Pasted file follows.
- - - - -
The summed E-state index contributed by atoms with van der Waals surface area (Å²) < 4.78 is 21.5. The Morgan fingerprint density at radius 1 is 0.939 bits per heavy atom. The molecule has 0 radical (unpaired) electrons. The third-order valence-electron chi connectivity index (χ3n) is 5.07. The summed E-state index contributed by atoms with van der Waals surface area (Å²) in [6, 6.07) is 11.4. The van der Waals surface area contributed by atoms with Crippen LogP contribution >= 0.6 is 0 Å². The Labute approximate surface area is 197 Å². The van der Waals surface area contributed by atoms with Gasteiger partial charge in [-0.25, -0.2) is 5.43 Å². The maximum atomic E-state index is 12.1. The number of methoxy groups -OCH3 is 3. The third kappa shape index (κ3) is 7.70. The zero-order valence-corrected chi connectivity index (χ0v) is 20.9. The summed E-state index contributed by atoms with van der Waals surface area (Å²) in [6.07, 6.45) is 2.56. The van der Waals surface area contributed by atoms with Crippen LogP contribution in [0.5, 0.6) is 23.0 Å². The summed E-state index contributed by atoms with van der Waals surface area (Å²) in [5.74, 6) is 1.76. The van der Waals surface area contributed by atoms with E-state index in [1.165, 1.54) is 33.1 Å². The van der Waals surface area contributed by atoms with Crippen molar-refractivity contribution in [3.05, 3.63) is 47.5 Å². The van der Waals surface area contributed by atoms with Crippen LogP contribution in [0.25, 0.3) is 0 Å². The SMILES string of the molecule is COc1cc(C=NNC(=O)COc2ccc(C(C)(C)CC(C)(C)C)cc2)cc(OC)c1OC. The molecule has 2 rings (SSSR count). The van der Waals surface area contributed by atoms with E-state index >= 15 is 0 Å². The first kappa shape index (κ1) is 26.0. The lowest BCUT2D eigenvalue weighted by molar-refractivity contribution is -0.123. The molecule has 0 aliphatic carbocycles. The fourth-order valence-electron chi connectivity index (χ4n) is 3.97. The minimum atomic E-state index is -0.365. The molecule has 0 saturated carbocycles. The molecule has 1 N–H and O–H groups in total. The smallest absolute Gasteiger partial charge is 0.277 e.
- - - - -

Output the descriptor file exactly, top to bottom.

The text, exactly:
The summed E-state index contributed by atoms with van der Waals surface area (Å²) < 4.78 is 21.5. The Morgan fingerprint density at radius 1 is 0.939 bits per heavy atom. The molecule has 0 radical (unpaired) electrons. The third-order valence-electron chi connectivity index (χ3n) is 5.07. The summed E-state index contributed by atoms with van der Waals surface area (Å²) in [6, 6.07) is 11.4. The van der Waals surface area contributed by atoms with Crippen LogP contribution >= 0.6 is 0 Å². The Labute approximate surface area is 197 Å². The van der Waals surface area contributed by atoms with Gasteiger partial charge in [-0.25, -0.2) is 5.43 Å². The maximum atomic E-state index is 12.1. The number of methoxy groups -OCH3 is 3. The third kappa shape index (κ3) is 7.70. The zero-order valence-corrected chi connectivity index (χ0v) is 20.9. The summed E-state index contributed by atoms with van der Waals surface area (Å²) in [6.07, 6.45) is 2.56. The van der Waals surface area contributed by atoms with Crippen LogP contribution in [0.5, 0.6) is 23.0 Å². The summed E-state index contributed by atoms with van der Waals surface area (Å²) in [5.74, 6) is 1.76. The van der Waals surface area contributed by atoms with E-state index in [1.165, 1.54) is 33.1 Å². The van der Waals surface area contributed by atoms with Crippen molar-refractivity contribution in [3.05, 3.63) is 47.5 Å². The van der Waals surface area contributed by atoms with Crippen LogP contribution in [0.25, 0.3) is 0 Å². The SMILES string of the molecule is COc1cc(C=NNC(=O)COc2ccc(C(C)(C)CC(C)(C)C)cc2)cc(OC)c1OC. The molecule has 2 rings (SSSR count). The van der Waals surface area contributed by atoms with E-state index >= 15 is 0 Å². The first kappa shape index (κ1) is 26.0. The lowest BCUT2D eigenvalue weighted by molar-refractivity contribution is -0.123. The molecule has 0 aliphatic carbocycles. The fourth-order valence-electron chi connectivity index (χ4n) is 3.97. The minimum atomic E-state index is -0.365. The molecule has 0 saturated carbocycles. The molecule has 1 N–H and O–H groups in total. The smallest absolute Gasteiger partial charge is 0.277 e.